AN EX-TAMWORTH police officer has been ordered to pay the legal fees of the state's police force after his five-year NSW Supreme Court battle was tossed out.
Mr A Jones sought an extension on the case that started in 2015, seeking damages for psychiatric injuries he claimed arose in his work for the NSW Police Force in regional NSW.
He was transferred from Windsor to Walgett in 1988, which he refers to as "ground zero" for his post-traumatic stress disorder (PTSD).
In 1991, he moved to Tamworth and he was medically discharged in 2002 for an injury to his arm.
Mr Jones claimed that his superior in Tamworth told him to stop arresting drug dealers as it was "detrimental" to the reputation of the police station.
When he wouldn't back down, he said he was threatened with being discharged from the force if further complaints were received.
He argues that his then undiagnosed psychiatric symptoms and the threat of 'unreasonable disciplinary action' contributed to his decision to retire.
After repeated injuries to his right arm and a slew of traumatic events, Mr Jones claims his mental health took a turn for the worst.
In one incident, an offender took Mr Jones' colleague's revolver out of its holster and turned it on them. In another, an arrest resulted in Mr Jones being surrounded by 300 to 400 protestors that ended in him firing warning shots into the air.
One of his police officer friends also murdered his wife and then took his own life as the result of investigations that were being undertaken.
Mr Jones was also assaulted by a bikie gang while helping a woman, and claims bashings from Walgett locals were frequent in the course of his duties. He claimed the NSW Police Force was negligent in failing to maintain a safe system of work.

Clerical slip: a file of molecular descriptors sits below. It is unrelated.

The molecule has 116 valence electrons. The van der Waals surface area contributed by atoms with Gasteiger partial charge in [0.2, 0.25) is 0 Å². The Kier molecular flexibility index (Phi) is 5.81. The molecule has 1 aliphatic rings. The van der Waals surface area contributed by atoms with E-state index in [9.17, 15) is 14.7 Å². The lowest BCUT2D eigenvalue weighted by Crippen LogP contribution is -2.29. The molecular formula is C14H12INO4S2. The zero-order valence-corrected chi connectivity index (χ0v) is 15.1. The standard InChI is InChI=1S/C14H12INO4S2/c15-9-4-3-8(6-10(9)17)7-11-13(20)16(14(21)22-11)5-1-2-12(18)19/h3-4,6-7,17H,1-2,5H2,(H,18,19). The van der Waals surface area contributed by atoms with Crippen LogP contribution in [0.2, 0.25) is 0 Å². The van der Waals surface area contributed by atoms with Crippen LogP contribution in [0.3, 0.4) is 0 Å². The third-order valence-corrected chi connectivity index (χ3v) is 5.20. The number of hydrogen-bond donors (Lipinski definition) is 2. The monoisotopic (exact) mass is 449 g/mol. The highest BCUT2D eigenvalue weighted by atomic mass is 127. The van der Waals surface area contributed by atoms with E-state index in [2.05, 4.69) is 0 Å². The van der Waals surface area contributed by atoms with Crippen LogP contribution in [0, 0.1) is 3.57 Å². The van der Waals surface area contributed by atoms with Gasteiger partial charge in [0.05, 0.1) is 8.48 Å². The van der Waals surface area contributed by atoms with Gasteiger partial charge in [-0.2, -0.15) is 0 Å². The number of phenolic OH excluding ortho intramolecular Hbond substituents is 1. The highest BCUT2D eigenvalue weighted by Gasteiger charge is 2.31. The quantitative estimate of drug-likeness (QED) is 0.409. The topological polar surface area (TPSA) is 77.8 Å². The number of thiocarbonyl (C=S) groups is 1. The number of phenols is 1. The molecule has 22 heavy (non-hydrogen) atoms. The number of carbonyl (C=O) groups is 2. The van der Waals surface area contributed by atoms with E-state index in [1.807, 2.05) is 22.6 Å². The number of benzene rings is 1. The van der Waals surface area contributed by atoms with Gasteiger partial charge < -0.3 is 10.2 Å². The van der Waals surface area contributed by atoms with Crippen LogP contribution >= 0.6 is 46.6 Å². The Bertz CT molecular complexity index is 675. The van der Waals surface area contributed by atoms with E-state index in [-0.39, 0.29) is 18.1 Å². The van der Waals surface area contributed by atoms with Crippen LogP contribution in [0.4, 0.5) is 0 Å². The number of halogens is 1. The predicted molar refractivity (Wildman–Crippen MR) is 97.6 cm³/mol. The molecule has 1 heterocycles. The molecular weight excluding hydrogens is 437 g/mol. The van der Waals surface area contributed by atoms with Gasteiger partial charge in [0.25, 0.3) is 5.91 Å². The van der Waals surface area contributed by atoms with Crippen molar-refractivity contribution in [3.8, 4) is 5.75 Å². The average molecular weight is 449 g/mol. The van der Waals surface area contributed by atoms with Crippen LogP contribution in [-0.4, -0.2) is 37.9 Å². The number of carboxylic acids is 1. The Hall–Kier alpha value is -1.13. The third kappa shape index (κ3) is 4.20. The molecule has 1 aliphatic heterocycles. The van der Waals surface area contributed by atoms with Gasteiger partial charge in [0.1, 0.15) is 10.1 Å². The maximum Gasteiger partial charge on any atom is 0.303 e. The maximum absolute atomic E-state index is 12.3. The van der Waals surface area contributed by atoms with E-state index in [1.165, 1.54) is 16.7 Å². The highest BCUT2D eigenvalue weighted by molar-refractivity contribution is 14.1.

A later amendment to Mr Jones' argument saw the number of traumatic incidents climb from eight to 26, including an assault with a syringe by an offender infected with Hepatitis C.
On one occasion, Mr Jones responded to a car crash where two young girls died. One was partially decapitated and he tried to resuscitate the other to no avail.
Mr Jones was diagnosed with PTSD in 2011, forensic psychiatrist Alexander McFarlane told the supreme court.
"Mr Jones, at the time of his medical discharge suffered from a psychological injury as a consequence of his police service, although this was not diagnosed at the time," he said.
"In the course of his duties, he had been exposed to multiple events of a highly traumatic nature that were a substantial cause of his chronic PTSD."
Mr Jones slept with a loaded gun under his bed for a time and said he suffered from shaking hands and distress until his symptoms became unbearable in 2011.
The NSW Police Force defence lawyer Matthew Hutchings argued it was not reasonable to extend the time limit given it would be difficult to know what was in the mind of the person in control of the incidents Mr Jones complained about, as some took place more than 28 years ago.
Judge Joseph Campbell said he wasn't satisfied with Mr Jones' application to extend was within the time limit.
But, he said that if the matter was allowed to proceed, Mr Jones would have evidence that would likely support an award of damages in his favour.
"That is, I am satisfied that in general terms Mr Jones has shown that he has a viable cause of action," he said.
Judge Campbell ruled that the defendant could not have a fair trial because defending a case with multiple incidents more than a quarter of a century old would be "insurmountable".
The case was dismissed on June 30.